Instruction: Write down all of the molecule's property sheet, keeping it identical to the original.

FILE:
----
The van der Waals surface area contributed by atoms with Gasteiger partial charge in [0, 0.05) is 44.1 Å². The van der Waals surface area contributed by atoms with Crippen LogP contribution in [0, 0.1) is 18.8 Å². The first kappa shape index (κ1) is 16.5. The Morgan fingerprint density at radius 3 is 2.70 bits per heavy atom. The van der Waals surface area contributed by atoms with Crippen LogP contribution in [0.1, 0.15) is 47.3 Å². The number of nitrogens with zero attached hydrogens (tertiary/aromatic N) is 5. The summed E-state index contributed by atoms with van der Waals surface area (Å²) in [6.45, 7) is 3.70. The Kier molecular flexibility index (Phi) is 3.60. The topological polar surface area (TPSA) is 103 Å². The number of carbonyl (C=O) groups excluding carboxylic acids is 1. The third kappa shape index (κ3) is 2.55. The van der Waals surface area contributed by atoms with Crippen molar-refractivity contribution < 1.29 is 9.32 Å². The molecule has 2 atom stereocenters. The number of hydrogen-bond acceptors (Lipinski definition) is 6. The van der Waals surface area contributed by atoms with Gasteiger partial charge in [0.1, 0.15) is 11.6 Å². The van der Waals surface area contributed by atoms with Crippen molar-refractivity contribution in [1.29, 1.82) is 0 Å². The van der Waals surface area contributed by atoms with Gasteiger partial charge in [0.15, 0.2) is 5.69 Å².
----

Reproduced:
The van der Waals surface area contributed by atoms with Gasteiger partial charge in [0, 0.05) is 44.1 Å². The van der Waals surface area contributed by atoms with Crippen LogP contribution in [0, 0.1) is 18.8 Å². The first kappa shape index (κ1) is 16.5. The Morgan fingerprint density at radius 3 is 2.70 bits per heavy atom. The van der Waals surface area contributed by atoms with Crippen LogP contribution in [0.1, 0.15) is 47.3 Å². The number of nitrogens with zero attached hydrogens (tertiary/aromatic N) is 5. The summed E-state index contributed by atoms with van der Waals surface area (Å²) in [6.45, 7) is 3.70. The Kier molecular flexibility index (Phi) is 3.60. The topological polar surface area (TPSA) is 103 Å². The number of carbonyl (C=O) groups excluding carboxylic acids is 1. The third kappa shape index (κ3) is 2.55. The van der Waals surface area contributed by atoms with Crippen molar-refractivity contribution < 1.29 is 9.32 Å². The molecule has 2 atom stereocenters. The number of hydrogen-bond acceptors (Lipinski definition) is 6. The van der Waals surface area contributed by atoms with Gasteiger partial charge in [0.1, 0.15) is 11.6 Å². The van der Waals surface area contributed by atoms with Crippen molar-refractivity contribution in [1.29, 1.82) is 0 Å². The van der Waals surface area contributed by atoms with Gasteiger partial charge in [0.15, 0.2) is 5.69 Å².